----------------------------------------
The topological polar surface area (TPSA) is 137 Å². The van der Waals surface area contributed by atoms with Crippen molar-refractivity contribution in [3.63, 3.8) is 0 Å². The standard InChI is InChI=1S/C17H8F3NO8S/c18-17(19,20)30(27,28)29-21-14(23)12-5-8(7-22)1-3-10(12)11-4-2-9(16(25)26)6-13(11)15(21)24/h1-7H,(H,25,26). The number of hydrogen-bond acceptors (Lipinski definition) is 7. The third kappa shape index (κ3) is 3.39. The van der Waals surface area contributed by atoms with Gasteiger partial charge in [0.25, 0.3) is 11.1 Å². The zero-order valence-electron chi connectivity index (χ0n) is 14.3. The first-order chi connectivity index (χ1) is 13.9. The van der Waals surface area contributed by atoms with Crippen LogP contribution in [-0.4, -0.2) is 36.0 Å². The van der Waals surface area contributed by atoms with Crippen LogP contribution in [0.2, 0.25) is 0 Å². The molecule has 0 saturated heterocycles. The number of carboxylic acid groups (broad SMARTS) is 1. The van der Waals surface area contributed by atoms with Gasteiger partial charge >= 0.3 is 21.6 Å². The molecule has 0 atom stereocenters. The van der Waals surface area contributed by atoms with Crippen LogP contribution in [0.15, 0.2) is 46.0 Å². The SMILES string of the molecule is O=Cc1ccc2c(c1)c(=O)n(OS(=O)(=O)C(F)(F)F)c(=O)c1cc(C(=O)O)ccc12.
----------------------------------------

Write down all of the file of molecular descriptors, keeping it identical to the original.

The topological polar surface area (TPSA) is 137 Å². The van der Waals surface area contributed by atoms with Crippen molar-refractivity contribution in [3.63, 3.8) is 0 Å². The standard InChI is InChI=1S/C17H8F3NO8S/c18-17(19,20)30(27,28)29-21-14(23)12-5-8(7-22)1-3-10(12)11-4-2-9(16(25)26)6-13(11)15(21)24/h1-7H,(H,25,26). The number of hydrogen-bond acceptors (Lipinski definition) is 7. The third kappa shape index (κ3) is 3.39. The van der Waals surface area contributed by atoms with Gasteiger partial charge in [0.25, 0.3) is 11.1 Å². The zero-order valence-electron chi connectivity index (χ0n) is 14.3. The first-order chi connectivity index (χ1) is 13.9. The van der Waals surface area contributed by atoms with Crippen LogP contribution in [-0.4, -0.2) is 36.0 Å². The van der Waals surface area contributed by atoms with Crippen LogP contribution in [0.2, 0.25) is 0 Å². The molecule has 0 saturated heterocycles. The number of carboxylic acid groups (broad SMARTS) is 1. The van der Waals surface area contributed by atoms with Gasteiger partial charge >= 0.3 is 21.6 Å². The molecule has 0 atom stereocenters. The van der Waals surface area contributed by atoms with Crippen LogP contribution in [0.15, 0.2) is 46.0 Å². The SMILES string of the molecule is O=Cc1ccc2c(c1)c(=O)n(OS(=O)(=O)C(F)(F)F)c(=O)c1cc(C(=O)O)ccc12.